At THATCamp last week I proposed a toolkit-building session for newbies which was accepted on the first day. I had decided to post some of the images of my source material, the dreambooks, but said very little about what I planned to do with them. Surprisingly there was not much creative input from those in attendance about what they were or how they worked, but lots of technical advice and suggestions was given on what questions one might want to consider before utilizing dh methods on these texts and artifacts.
Nonetheless, I think that the images held great appeal, piquing the curiosity of even the dorkiest of humanists, especially since I noted in my proposal that in my scholarly estimation, these dream books actually “work.”
The question of efficacy in magic has long interested me, but for different reasons than one might think. As a Religion scholar, I am often surprised that questions about efficacy are rarely asked about the most popular and visible of the religions, by people both in and outside of the game. Tell me, Professor, will God grant wishes if we ask? Is there a method for doing this? Does prayer work?? This latter question was actually the query subtext of a huge grant competition from the Templeton folks a few years back, only the prize money ended up going to social scientists, not humanists. Is it because we humanists assume that efficacy as far as the religions we study, is a dead issue? Ah, but Magic, squatting on the lowest rung of the epistemological ladder, the shitty little bird in the pecking order, the d’oh! of the savage in Frazer’s intellectual hierarchy, etc. etc., …one might start to believe that questions of efficacy are more naturally suited for magic, and in fact, somehow it is only fair that we get to ask these questions of the humanist scholar of Magic, because it would be quite impolite to ask these of the religionist, the theologian, the preacher, the practitioner, and so forth.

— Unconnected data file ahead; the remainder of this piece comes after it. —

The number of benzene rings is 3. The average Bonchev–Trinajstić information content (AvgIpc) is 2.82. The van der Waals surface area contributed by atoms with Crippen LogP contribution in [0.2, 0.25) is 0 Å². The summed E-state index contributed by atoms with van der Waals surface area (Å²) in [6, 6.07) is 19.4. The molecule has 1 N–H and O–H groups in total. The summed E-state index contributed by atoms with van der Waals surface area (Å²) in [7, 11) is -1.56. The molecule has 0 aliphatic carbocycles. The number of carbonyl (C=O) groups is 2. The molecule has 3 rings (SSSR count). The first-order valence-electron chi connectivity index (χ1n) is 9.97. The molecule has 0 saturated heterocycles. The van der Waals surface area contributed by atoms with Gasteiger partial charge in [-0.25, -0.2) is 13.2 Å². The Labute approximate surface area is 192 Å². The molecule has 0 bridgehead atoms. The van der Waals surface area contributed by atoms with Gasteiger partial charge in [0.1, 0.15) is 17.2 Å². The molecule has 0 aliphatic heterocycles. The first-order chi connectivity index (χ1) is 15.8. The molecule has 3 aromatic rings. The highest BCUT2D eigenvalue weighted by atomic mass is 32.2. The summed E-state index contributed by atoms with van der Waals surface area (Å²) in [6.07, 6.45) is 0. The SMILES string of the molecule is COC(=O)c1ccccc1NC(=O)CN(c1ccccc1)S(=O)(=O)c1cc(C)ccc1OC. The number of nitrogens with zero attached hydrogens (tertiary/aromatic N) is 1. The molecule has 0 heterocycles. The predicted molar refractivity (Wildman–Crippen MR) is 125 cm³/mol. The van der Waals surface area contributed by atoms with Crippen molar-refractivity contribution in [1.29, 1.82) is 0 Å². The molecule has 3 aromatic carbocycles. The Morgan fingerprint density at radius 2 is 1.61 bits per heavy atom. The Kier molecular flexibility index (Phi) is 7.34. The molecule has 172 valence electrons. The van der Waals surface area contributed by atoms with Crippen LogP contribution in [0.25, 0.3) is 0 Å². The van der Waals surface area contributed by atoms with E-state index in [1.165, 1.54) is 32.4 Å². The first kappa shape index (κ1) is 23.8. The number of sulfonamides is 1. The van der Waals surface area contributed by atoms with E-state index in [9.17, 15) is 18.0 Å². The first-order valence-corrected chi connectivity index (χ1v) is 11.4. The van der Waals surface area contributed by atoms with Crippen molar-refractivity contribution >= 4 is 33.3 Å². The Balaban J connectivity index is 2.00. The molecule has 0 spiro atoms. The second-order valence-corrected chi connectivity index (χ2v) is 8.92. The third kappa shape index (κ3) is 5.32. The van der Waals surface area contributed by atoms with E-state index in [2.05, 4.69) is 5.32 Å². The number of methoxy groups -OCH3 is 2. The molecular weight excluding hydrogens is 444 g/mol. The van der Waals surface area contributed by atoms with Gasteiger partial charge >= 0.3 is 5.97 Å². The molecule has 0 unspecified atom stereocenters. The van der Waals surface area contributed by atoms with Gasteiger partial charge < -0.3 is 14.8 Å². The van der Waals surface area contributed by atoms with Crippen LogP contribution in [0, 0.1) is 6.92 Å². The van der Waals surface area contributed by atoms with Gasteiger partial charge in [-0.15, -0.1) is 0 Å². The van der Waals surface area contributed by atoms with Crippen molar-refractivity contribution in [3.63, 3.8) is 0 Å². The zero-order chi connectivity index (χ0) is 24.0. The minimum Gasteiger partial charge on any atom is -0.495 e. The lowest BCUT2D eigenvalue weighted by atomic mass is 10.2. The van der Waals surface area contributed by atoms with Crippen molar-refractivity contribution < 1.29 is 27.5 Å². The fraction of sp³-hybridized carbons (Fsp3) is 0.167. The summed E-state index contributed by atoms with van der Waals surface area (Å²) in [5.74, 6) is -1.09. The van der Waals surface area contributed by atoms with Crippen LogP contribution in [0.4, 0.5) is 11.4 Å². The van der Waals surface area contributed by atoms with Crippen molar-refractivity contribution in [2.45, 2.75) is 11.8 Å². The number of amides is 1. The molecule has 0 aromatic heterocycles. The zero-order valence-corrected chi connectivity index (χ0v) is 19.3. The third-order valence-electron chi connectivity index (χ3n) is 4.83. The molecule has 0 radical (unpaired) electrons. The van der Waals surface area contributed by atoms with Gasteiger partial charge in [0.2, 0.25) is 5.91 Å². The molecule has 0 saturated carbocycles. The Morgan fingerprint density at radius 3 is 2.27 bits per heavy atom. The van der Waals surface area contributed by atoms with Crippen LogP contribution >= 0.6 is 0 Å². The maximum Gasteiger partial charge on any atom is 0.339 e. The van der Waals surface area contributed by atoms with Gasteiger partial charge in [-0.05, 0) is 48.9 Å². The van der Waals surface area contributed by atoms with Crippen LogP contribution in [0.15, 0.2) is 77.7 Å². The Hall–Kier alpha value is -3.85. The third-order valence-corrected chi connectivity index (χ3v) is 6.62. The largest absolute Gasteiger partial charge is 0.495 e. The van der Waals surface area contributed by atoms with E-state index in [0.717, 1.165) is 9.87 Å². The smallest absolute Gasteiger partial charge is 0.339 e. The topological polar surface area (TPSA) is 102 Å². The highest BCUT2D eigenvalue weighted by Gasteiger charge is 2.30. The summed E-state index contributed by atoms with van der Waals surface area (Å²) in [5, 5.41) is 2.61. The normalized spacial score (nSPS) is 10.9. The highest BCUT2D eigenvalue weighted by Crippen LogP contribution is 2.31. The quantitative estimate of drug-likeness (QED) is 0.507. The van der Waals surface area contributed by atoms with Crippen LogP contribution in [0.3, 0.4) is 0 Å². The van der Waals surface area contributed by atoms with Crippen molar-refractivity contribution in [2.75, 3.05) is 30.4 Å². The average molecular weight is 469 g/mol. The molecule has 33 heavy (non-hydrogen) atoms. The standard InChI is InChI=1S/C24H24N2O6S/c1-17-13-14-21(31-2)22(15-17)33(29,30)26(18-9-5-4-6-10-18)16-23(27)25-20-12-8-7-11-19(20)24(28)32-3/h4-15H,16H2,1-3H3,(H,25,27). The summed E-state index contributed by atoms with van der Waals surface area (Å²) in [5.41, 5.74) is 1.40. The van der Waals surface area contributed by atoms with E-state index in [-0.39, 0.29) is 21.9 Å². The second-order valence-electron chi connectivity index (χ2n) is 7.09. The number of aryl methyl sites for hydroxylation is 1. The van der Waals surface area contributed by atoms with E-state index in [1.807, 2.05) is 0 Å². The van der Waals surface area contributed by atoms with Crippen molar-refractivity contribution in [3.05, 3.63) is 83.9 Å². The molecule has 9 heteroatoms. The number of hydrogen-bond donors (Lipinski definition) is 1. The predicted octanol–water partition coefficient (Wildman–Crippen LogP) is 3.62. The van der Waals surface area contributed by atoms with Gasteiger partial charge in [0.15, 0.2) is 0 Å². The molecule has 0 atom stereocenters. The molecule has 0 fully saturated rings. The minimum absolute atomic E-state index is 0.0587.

I have to think more about this. In the meantime, I will offer some materials from twentieth century Hoodoo advertisements, colorfully marketed as viable magical products that work…otherwise, why bother? and this before the introduction of the fine print disclaimers.